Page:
Dyfodol Gwyrdd: darganfod beth mae natur yn ei olygu i Coventry

Amanda Roberts photo portrait
Mae Amanda Roberts yn dweud wrthym sut y gall y celfyddydau, diwylliant a chydweithio greu cyfleoedd newydd i gysylltu â natur.

On 15 May 2021, Coventry will begin its year as UK City of Culture, following in the footsteps of Derry/Londonderry in 2013 and Hull in 2017.

The National Lottery Heritage Fund invested £3million for us to develop a natural heritage strand to the City of Culture programme. Green Futures is our response.

It’s a project driven by contemporary art that finds new ways for the city’s diverse communities to explore Coventry’s natural heritage and landscape. We’re working with partners in other sectors to create activities that really engage and excite people.

Creating connections

The City of Culture programme has been designed using the Theory of Change model. This means that every action or event contributes to a series of objectives.

Our objective through the Green Futures programme is to encourage Coventrians to take a more active, long-term role in sustainability and to gain a broader awareness of their local natural heritage.

One person digs a whole with three onlooking people.
School children taking part in tree planting

To achieve that, we’ve designed four year-long initiatives to connect residents to nature:

  • Growing Coventry: building interest, capacity and skill across local and diverse communities in native species and all things horticultural.
  • Forest: a multi-layered programme exploring our social, cultural and ecological relationships to the natural world and green spaces.
  • WILD-life: exploring biodiversity and climate change in relation to both local and global environments.
  • Coventry State of Nature & Coventry Nature Summit: as part of our legacy we have commissioned a report led by the Warwickshire Wildlife Trust (WWT), looking at the state of Coventry’s nature. We will be co-curating a Nature Summit with the WWT in 2022.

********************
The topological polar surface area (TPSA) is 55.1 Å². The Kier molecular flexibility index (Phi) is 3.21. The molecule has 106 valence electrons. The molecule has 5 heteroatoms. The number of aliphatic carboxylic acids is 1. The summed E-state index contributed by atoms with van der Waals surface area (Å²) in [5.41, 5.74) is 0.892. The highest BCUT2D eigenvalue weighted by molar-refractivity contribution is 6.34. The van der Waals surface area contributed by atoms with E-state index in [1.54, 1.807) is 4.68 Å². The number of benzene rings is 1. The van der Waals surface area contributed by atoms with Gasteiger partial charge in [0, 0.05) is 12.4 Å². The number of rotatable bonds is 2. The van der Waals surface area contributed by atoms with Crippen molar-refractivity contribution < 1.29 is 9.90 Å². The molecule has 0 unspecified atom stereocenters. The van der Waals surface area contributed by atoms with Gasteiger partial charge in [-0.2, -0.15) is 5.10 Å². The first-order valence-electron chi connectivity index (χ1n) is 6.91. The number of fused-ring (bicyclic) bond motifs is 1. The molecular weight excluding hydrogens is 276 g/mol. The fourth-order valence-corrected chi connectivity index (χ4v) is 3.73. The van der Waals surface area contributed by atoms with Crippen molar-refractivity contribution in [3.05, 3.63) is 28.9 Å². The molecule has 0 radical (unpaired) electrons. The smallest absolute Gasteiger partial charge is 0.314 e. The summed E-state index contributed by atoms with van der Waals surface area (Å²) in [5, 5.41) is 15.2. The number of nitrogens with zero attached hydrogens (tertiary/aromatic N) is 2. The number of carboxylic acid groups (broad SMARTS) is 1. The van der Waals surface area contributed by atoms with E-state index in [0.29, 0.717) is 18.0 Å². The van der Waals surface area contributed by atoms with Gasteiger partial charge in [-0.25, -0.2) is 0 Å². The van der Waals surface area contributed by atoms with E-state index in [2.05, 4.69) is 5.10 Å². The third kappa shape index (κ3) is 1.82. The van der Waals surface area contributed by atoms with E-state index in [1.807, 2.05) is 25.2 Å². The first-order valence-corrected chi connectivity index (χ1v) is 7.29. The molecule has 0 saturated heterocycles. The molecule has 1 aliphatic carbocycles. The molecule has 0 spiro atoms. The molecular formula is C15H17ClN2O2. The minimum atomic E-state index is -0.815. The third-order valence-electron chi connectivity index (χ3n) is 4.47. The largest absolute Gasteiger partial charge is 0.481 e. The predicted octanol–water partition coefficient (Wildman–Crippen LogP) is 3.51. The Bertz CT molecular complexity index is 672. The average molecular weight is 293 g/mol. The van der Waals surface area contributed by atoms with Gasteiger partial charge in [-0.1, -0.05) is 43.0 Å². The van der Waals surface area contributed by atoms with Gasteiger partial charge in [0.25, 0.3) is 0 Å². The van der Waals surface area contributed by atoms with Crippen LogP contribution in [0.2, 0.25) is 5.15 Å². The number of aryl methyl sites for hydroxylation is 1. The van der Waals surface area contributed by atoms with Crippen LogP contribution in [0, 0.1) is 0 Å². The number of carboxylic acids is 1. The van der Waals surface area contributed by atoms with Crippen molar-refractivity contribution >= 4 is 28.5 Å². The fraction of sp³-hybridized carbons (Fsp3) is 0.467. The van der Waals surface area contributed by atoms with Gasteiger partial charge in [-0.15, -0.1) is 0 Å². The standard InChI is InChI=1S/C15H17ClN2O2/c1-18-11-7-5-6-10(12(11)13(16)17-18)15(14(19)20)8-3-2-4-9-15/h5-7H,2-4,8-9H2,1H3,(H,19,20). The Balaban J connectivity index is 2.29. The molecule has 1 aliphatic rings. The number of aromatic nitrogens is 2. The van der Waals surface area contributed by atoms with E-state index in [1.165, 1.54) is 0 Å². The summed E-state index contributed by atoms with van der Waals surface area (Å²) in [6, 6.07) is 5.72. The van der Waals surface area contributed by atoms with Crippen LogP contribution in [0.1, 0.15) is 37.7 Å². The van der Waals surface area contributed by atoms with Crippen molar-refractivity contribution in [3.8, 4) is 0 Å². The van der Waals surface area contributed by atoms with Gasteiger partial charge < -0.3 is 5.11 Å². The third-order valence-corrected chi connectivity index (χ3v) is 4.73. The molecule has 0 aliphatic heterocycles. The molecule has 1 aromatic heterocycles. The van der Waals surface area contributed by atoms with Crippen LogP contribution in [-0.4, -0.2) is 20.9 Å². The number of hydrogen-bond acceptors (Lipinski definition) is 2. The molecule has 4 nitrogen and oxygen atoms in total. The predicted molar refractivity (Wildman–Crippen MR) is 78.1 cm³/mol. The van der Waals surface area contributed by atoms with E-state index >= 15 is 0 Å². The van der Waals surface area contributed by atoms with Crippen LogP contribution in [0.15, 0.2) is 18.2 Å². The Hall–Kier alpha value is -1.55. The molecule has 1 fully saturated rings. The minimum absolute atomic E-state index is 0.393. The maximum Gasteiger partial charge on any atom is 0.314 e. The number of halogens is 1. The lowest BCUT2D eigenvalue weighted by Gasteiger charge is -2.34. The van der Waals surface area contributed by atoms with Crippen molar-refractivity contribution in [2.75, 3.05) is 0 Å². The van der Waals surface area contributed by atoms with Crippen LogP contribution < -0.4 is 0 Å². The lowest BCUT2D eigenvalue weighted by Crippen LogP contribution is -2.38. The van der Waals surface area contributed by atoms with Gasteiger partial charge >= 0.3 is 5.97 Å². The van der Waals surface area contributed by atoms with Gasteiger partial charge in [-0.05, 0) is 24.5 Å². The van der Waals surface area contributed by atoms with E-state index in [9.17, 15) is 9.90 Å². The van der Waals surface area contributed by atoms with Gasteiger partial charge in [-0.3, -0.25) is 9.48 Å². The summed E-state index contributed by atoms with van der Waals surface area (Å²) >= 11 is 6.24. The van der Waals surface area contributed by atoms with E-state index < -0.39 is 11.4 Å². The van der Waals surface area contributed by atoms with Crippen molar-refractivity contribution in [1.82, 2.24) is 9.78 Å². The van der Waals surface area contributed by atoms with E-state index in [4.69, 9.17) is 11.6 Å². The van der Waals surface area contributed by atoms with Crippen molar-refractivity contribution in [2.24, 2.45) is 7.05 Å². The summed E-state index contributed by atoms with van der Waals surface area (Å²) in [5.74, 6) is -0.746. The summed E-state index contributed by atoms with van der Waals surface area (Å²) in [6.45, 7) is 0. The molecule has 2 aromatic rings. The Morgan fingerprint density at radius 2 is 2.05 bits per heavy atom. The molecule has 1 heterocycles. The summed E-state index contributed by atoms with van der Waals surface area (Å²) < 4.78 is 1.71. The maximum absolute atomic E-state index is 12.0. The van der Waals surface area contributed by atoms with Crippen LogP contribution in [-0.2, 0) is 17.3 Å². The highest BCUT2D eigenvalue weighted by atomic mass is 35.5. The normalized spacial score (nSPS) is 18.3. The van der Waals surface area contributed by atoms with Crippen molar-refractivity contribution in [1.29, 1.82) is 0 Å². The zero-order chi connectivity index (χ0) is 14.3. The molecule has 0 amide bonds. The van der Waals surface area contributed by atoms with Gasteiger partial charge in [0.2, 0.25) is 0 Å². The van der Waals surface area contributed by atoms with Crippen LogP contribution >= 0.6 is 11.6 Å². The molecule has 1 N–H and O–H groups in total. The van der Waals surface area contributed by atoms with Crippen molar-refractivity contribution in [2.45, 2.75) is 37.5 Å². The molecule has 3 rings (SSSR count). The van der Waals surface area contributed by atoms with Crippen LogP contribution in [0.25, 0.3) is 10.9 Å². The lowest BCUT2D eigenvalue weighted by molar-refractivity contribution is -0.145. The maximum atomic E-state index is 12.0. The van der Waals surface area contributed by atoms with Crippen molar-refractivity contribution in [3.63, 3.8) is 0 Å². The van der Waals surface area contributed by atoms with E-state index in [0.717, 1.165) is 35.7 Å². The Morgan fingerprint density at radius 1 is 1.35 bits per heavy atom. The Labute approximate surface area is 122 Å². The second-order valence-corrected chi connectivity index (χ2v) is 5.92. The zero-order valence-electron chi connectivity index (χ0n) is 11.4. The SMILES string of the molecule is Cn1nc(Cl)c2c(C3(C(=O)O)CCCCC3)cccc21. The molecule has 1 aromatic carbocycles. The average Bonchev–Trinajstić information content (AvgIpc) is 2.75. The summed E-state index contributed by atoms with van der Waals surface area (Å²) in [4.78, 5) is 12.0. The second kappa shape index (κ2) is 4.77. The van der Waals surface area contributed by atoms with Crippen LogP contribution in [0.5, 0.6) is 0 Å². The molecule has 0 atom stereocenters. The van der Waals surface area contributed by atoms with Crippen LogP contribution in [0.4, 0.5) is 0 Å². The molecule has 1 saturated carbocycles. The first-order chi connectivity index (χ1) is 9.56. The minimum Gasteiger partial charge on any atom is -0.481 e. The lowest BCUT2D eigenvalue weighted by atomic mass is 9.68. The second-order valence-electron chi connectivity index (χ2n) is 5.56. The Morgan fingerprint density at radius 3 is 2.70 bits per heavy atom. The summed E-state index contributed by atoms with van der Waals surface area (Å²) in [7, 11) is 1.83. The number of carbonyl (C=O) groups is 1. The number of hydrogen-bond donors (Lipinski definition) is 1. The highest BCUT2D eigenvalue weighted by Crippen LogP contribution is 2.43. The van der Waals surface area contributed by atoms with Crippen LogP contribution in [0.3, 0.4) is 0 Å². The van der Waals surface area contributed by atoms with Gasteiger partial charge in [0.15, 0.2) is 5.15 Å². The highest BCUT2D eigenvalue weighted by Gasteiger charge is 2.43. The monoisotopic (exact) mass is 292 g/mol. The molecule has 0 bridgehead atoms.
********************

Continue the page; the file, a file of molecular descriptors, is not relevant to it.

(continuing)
Adapting to change

Since receiving support from The Fund in early 2020, the Green Futures team has had to adapt our approach to respond to the coronavirus (COVID-19) pandemic.

First, we had to reschedule the programme (originally planned to begin in January 2021) when the start date for Coventry’s year as UK City of Culture had to be moved to May.

Canal boat on the cancal
On the canal. Credit: Andrew Brooks

The next challenge was examining how we make heritage-focused projects when the nature sector is furloughed and humans cannot leave their homes, except for a daily walk.

Artists such as Heather Morison, who we have commissioned for a project called Small Bells Ring, with Super Slow Way, has met the challenge with sheer creative resilience. The artist has adapted what were previously planned as face-to-face engagement sessions into:

  • virtual reading groups with Coventry librarians
  • digital artist talks with the Coventry Canal Society, Canal & River Trust and creative city collective Mothers Who Make
  • socially distanced canal walks to meet the boating community and inspire creative events in the summer

Championing collaboration

The restrictions of lockdown may initially have seemed to limit access to natural heritage. But instead, the daily walks, canal-side runs and growing popularity of nature writing seen over the past 12 months have presented a massive opportunity for people to reconnect with their local landscapes and nature.

It is vital that the natural heritage sector grasps this opportunity to sustain and build on this interest.

And green recovery funding should also embrace new ways for artists – through more diverse collaborations – to connect and meet the community on its own terms, in their own spaces.

Five people sit on a blanket outside a stately house
Outside Charterhouse. Credit: Graeme Peacock

Key to this is the unity in messaging, and unity of campaign strategy across sectors. We risk devaluing the clear lines for collective action and sustainability if we speak about natural heritage in inaccessible ways. It is as important as ever to remain open and accessible to all our audiences.

I believe the arts and artists have a powerful role to play in sustaining this energy. But to ensure long term resilience in our natural heritage sector, we have to find those points of convergence – like we are doing with Green Futures – and remain adaptable to different routes to engage humans in less familiar ways. We have to trust that artists can help the nature and heritage sector find those solutions. If the last year has taught us anything, it’s our ability to be adaptable.

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